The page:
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Highland Social Work Performance Inspection Report

Issued: 30 May 2007

The Highland Council's Social Work Service has put in place a comprehensive plan of action to respond to issues raised in a Performance Inspection Report published by the Social Work Inspection Agency (SWIA), which states the Council is achieving good outcomes for the many people who use its services.

The report commends the Service on a number of important aspects including the quality of its assessments and care management; its well-developed services for children and young people; effective joint working with partners at a local level; and high quality mental health services. It also identifies some key examples of good practice which reflect the continued, high level of commitment of staff and the innovative approaches that the Service uses to achieve success in meeting a wide range of diverse need in a large geographical area, where service delivery often presents significant challenges.

Although community care services are generally of a good quality, the report confirms that the Council has been slow to implement change and there is an urgent need to modernise these, particularly in relation to services for older people and to shift the balance of care from residential to community and home-based services. The inspection also highlights the need for better engagement with carers and the need to develop a joint commissioning strategy with NHS Highland.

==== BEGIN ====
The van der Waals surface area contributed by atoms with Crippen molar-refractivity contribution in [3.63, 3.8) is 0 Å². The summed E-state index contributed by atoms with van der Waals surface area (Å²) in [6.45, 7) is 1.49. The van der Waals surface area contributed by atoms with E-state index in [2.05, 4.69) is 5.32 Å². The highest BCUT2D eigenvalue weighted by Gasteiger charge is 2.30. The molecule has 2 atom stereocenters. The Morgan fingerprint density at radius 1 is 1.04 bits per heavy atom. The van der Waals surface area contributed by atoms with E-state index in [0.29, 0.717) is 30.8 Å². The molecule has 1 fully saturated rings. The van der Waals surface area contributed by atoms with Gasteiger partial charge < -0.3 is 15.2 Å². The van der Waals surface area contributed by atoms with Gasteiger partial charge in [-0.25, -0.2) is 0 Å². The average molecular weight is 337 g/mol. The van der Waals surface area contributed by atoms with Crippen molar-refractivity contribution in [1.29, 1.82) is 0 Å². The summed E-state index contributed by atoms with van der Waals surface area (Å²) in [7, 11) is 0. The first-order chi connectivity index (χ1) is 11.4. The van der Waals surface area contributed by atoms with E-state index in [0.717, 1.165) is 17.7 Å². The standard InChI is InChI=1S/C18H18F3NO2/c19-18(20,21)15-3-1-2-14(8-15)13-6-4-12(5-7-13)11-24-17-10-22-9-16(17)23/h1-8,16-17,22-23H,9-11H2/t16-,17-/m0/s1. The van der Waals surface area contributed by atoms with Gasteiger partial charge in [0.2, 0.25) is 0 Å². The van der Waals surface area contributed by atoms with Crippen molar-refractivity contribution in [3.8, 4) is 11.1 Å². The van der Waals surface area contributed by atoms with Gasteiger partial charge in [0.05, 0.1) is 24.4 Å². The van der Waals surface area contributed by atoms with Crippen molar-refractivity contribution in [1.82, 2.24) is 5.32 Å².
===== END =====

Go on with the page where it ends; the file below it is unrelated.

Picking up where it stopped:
The Social Work Service has already put in place an action plan to address issues raised in the inspection report and work is already well underway on some of them.

Convener Councillor Sandy Park said: "We welcome this report which commends the Service for the good things it is doing and highlights areas for improvement. We will bring forward a plan of action to the next Housing and Social Work Committee after the summer recess.

"We are clear that improvements can only be made by the Council working together with NHS Highland, the Scottish Executive, and carers in the Highlands."

© 2010 Highland Public Services Partnership.
Project part-financed by the European Union (European Regional Development Fund) within the INTERREG IIIB Northern Periphery Programme